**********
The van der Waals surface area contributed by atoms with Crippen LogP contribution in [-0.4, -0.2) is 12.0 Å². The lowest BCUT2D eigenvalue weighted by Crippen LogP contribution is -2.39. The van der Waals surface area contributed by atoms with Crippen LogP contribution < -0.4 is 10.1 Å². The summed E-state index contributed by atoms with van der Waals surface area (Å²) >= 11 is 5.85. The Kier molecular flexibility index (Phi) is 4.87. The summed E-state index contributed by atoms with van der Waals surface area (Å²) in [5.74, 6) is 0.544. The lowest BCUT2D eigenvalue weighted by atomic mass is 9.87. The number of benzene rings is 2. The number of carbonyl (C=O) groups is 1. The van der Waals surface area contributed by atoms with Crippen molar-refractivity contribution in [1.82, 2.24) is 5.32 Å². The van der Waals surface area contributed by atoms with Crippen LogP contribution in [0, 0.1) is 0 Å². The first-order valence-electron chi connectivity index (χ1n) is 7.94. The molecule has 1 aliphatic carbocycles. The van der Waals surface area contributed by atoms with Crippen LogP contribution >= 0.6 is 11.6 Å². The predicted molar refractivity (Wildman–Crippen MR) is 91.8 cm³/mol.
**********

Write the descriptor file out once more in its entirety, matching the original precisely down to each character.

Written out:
The van der Waals surface area contributed by atoms with Crippen LogP contribution in [-0.4, -0.2) is 12.0 Å². The lowest BCUT2D eigenvalue weighted by Crippen LogP contribution is -2.39. The van der Waals surface area contributed by atoms with Crippen LogP contribution < -0.4 is 10.1 Å². The summed E-state index contributed by atoms with van der Waals surface area (Å²) >= 11 is 5.85. The Kier molecular flexibility index (Phi) is 4.87. The summed E-state index contributed by atoms with van der Waals surface area (Å²) in [5.74, 6) is 0.544. The lowest BCUT2D eigenvalue weighted by atomic mass is 9.87. The number of benzene rings is 2. The number of carbonyl (C=O) groups is 1. The van der Waals surface area contributed by atoms with Crippen molar-refractivity contribution in [1.82, 2.24) is 5.32 Å². The van der Waals surface area contributed by atoms with Crippen LogP contribution in [0, 0.1) is 0 Å². The first-order valence-electron chi connectivity index (χ1n) is 7.94. The molecule has 1 aliphatic carbocycles. The van der Waals surface area contributed by atoms with Crippen LogP contribution >= 0.6 is 11.6 Å². The predicted molar refractivity (Wildman–Crippen MR) is 91.8 cm³/mol.